I dig kitsch. Maybe a messenger bag with Deng, or, better yet, Yao Ming, would do the job. I'd definitely buy and wear a watch with Yao staring out at me with that goofy smile. But I still believe that Mao was directly responsible for the death of tens of millions, ruined the lives of exponentially more, and set China's development back by decades. As a consequence, I don't find him cute, funny, or ironic. I don't find his aphorisms worth repeating, his example worth citing, or his "excesses" worth diminishing. A China I am quite coming to like but will never get to know is a far worse place because of his influence. Lady, you can keep the messenger bag, t-shirt, and watch.

Tuesday, June 13, 2006

Blogging, Fighting, Eating

OK, so here's the deal -- basically China closes off access to all blogger sites, but not always to the main blogger page, so I can register, I can blog, but I cannot see my posts, I cannot respond to comments, and I cannot see the blog in any way, shape or form.

Had our first mouthpiece today. A woman from the army. We also had our first really heated discussion after I called to question some of her assertions about the United States. I am sure I came across as a real jingoist, which was not the intent. A country that practices stringent censorship probably is not in the best position to be calling other countries out on their own standards, however, and while I know she was just toeing the party line, the party line was wrong (Mao prepared for war in the 1960s and 1970s against American imperialists, the US has no right to judge the nuclear ambitions of North Korea and Iran if we do not do so to Israel and India, who are we to call any nation evil . . ..) A few of my colleagues had issues with America "passing judgment" on other nations, wondering "what right" we have to do so, a question that I do not even understand. We really were not talking about rights per se, but even if we were, countries have rights to determine their own policies. The "double standard" at issue was that the United States seems selective about who we will accept and not accept having nuclear weapons. So I simply asked if there was not a difference between having "double standards" and just plain having standards -- that we do not see Iran as being morally or practically equal to Israel and India. I think we have not only a right but a responsibility to "judge" other nations if those nations are rogue, dangerous, destabilizing or just plain evil. If we are wrong in making those judgments, so be it, but I am not certain when it became a virtue not to make judgments. Cravenness is not a commendable character trait. Nor is a blind moral relativism that refuses to see a difference between, say, Canada and Syria. Plus, even people who maintain that judging other nations make their own judgmnents all the time about a whole host of issues, including human rights practices, so it seems like a convenient dose of hypocrisy for those same folks to pass judgment on America as a nation state making its own judgments.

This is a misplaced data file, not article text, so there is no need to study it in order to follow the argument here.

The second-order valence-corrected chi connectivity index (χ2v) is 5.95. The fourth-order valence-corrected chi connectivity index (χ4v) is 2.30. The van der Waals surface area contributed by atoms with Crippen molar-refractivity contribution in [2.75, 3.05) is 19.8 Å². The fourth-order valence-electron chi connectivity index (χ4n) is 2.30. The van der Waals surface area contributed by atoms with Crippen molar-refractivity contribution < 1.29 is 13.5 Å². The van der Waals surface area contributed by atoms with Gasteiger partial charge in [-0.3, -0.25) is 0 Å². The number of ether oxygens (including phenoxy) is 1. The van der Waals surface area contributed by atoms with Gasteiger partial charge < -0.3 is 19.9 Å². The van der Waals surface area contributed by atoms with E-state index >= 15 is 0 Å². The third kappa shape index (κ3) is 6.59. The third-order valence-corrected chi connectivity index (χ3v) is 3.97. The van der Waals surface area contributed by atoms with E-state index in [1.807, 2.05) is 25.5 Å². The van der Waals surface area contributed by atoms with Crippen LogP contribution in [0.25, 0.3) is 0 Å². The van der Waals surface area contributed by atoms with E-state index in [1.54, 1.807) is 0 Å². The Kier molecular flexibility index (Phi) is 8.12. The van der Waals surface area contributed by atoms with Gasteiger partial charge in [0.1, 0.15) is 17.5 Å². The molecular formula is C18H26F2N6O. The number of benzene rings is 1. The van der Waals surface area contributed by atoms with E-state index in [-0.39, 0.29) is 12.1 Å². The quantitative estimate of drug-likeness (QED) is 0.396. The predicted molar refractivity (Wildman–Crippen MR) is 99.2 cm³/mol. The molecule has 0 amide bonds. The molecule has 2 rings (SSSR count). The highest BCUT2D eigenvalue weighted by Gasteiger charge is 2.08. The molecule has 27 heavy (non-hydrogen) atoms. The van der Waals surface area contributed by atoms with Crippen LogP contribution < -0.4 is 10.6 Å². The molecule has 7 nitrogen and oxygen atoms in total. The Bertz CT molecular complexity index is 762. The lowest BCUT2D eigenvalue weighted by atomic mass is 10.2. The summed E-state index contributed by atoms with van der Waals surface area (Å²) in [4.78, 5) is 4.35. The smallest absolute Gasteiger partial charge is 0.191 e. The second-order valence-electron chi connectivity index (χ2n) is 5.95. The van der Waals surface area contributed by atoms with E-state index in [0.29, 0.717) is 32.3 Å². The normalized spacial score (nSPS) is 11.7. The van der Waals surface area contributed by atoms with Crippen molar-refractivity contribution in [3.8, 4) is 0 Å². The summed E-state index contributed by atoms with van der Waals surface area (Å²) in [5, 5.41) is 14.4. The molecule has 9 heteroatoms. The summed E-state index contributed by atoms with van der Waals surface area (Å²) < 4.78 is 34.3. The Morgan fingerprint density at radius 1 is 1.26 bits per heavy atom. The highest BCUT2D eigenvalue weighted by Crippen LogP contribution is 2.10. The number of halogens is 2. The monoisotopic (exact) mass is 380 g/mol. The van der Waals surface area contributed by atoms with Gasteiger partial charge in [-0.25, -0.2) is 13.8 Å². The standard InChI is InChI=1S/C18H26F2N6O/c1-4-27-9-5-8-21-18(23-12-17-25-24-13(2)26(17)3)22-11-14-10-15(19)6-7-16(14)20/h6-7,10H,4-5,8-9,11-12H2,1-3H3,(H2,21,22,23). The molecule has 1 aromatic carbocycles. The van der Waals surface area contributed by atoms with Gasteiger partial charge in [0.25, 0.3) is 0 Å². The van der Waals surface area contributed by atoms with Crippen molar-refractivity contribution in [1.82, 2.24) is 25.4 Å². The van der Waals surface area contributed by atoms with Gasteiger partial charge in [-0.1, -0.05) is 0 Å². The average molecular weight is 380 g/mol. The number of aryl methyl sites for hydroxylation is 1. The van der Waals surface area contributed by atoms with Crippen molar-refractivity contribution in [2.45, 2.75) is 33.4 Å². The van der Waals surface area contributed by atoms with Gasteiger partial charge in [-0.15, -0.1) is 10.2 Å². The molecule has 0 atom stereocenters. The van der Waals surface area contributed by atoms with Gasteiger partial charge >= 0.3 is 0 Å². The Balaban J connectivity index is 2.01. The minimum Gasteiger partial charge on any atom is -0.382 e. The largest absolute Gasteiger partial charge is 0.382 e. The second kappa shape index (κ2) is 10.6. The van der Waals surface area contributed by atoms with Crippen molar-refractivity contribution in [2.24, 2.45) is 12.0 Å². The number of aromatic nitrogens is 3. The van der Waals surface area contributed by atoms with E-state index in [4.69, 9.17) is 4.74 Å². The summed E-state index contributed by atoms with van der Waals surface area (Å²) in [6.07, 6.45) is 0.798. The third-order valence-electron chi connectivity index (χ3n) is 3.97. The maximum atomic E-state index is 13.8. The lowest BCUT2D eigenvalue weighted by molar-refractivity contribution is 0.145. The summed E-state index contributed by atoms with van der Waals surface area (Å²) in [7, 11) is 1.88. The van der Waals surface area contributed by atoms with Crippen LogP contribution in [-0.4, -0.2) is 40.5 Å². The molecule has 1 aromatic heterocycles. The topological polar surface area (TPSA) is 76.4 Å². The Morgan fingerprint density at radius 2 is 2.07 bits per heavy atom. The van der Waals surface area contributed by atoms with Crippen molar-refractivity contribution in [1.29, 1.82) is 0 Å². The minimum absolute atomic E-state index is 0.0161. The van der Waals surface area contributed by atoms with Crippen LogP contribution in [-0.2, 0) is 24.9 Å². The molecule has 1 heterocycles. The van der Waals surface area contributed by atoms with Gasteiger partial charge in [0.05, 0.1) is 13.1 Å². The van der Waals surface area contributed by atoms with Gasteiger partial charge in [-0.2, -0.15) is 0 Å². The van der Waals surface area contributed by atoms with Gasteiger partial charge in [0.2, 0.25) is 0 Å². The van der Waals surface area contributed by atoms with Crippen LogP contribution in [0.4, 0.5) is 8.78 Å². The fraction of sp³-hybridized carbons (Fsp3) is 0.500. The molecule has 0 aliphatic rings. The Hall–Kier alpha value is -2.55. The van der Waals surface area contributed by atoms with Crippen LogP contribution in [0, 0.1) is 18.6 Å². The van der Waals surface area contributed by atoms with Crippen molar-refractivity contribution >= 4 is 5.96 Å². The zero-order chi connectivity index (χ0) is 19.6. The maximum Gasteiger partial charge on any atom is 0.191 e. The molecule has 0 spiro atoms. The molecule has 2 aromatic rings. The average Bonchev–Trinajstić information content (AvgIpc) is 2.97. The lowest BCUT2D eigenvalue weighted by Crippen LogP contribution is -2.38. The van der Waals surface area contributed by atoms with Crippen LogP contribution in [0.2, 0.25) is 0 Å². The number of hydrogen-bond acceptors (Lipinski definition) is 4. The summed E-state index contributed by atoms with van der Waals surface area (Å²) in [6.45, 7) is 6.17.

It was all good fun, in any case. Or at least there are no hard feelings, as we just got back from another stunning meal. The tables at many eateries are outfitted with these enormous glass lazy susans on which they waitresses deliver piles of food. You spin the dolly, scoop from the dishes onto your little plate, eat away, sip beer and tea, and watch as dish after dish follows. Peking duck followed by sweet and sour chicken with mango, alongside some fiery hot soup with indeterminate fleshy bits, alongside the most incredible, piping hot pastries filled with some sweet goo and dipped in custard sauce, plus sticky rice, next to a beef dish with chestnuts. My share came to 40 Remnibi, or $5.

One of my colleagues is sitting behind me and is testing censorship on Google. She managed to pull up an article on the Tiananman Square Massacre because of a spelling error in the text that allowed it to squeeze by the watchful eye of China's guardians of truth.